At COP27, achieving net-zero emissions is an urgent global necessity. The time to act is now, and the private and public sectors, researchers and policymakers must work together toward this goal. Achieving net-zero within this timeframe will not be possible without a better understanding of crucial carbon-absorbing mechanisms.
Ocean and climate forecasters continue to grapple with increasing uncertainty of climate models. But they can rely on strong frameworks from the intergovernmental institutions like the Intergovernmental Panel on Climate Change (IPCC), which is building the bedrock of climate information through regular global assessments. This relies on the careful compilation of scientific knowledge and a remarkable international consensus process that informs governments and other stakeholders of the climate trajectory.
Internationally, several UN agencies have brought together the work of nations to support and inform global action based on the latest IPCC analysis. The World Meteorological Organization recently launched a study group that has been working on the development of an international greenhouse gas monitoring system.
The Global Ocean Observing System (GOOS), led by UNESCO’s Intergovernmental Oceanographic Commission, has proposed monitoring programs one of which — the Ocean Observing Co-Design Program — has hightlighted the importance of ocean carbon observation for the global community.
Poorly co-ordinated efforts threaten our collective ability to set, track and meet climate targets. They can also hinder the development and scale-up of specific mitigation such as ocean-based carbon dioxide removal (CDR). While using this technology is sometimes controversial, it’s critical if we want to follow what the IPPC says is now necessary.
To be credible, CDR must be exceptionally well documented and carefully rolled out. It must also scale up quickly enough to impact the global climate. These competing demands are already causing tension within the community.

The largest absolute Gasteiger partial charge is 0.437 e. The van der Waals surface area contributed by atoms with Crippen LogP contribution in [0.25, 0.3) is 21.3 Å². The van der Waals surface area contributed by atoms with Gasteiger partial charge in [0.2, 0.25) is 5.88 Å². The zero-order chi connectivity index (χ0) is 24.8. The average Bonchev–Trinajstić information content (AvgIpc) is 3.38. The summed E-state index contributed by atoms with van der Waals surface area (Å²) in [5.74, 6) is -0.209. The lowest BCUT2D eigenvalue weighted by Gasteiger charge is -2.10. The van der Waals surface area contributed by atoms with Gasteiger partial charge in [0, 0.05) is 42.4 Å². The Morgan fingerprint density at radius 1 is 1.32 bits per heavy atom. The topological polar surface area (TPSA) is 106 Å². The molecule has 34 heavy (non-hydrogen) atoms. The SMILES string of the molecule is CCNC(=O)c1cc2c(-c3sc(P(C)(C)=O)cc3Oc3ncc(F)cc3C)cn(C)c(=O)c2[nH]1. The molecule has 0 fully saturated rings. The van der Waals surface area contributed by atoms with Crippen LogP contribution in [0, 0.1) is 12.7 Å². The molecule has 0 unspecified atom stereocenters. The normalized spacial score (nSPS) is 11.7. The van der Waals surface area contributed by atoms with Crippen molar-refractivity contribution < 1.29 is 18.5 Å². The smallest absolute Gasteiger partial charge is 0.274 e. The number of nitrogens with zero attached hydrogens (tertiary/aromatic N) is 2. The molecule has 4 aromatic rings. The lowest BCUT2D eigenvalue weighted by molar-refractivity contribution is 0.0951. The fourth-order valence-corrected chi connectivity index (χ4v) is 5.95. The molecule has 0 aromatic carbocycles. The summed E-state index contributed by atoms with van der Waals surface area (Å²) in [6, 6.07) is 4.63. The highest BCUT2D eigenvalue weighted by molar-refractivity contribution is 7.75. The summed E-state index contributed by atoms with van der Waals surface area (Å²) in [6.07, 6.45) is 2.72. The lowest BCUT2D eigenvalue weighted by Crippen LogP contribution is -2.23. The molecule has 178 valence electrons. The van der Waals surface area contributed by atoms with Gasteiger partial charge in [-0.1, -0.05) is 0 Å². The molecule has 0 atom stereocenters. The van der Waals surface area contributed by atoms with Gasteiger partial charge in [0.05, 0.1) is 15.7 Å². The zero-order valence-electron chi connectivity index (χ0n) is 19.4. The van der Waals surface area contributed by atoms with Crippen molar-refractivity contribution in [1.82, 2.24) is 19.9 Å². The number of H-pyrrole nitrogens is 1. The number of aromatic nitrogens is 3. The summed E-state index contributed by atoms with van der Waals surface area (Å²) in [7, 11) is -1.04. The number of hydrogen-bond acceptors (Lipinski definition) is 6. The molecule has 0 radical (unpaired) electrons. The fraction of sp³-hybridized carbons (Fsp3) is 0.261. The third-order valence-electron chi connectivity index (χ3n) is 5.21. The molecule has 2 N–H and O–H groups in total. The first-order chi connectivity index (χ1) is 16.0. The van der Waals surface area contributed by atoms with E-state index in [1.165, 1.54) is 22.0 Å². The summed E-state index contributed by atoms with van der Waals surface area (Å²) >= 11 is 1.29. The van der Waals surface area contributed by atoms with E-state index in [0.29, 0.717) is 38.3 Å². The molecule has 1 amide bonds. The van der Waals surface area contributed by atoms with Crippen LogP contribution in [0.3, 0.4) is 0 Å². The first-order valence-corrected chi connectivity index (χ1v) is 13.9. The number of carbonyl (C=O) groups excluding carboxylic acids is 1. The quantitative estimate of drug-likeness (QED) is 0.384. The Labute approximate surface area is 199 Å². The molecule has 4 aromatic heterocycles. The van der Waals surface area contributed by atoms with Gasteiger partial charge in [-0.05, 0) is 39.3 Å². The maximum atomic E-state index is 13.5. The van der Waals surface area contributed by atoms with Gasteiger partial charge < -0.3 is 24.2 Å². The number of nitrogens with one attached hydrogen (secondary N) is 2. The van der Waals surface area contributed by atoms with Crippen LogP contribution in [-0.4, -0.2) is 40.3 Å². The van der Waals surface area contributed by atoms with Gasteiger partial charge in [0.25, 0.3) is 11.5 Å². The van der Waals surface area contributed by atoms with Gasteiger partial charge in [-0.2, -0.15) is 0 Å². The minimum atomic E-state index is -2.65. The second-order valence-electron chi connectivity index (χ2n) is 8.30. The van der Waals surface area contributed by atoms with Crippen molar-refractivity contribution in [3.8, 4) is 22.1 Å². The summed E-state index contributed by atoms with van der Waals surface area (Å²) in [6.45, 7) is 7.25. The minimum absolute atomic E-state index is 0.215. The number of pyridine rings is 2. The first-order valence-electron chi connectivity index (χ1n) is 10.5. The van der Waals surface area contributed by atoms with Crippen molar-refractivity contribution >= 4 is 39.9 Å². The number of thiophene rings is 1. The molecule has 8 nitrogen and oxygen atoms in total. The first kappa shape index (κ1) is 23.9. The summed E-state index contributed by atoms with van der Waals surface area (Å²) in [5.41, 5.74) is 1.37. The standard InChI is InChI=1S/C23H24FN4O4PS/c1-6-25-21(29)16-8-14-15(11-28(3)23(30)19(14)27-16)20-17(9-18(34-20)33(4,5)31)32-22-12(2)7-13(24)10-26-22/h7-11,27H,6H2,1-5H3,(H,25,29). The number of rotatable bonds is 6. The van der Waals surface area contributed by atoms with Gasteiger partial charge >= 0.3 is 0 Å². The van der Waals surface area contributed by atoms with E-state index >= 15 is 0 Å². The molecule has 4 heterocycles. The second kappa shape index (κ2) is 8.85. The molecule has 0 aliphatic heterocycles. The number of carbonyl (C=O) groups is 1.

The London Protocol — one of the first global conventions adopted by the International Maritime Organization in 1975 to protect the marine environment from human activities — is framing ocean CDR technologies such as ocean fertilization and ocean alkalinity enhancement.
The need for an international climate observatory
So how do we harness the UN climate frameworks into action? A carbon or climate observatory could emerge as a first mover for a global observation goal as a mandated observation system under the World Meteorological Organization. It would provide data and measurements to enhance global understanding of oceans’ capacity to continue to absorb carbon.
An international climate observatory would require leading nations to communicate, pool and co-ordinate their already substantial investments and expertise. Nations can draw on existing initiatives, such as the international telescopes or research from the International Space Station.
These commitments need to champion the multiple intergovernmental initiatives under the UNFCCC while maintaining a strong dialogue with the burgeoning private sector.
A new conversation is urgently needed to transform climate action — and the UNFCCC has initiated this conversation at COP27.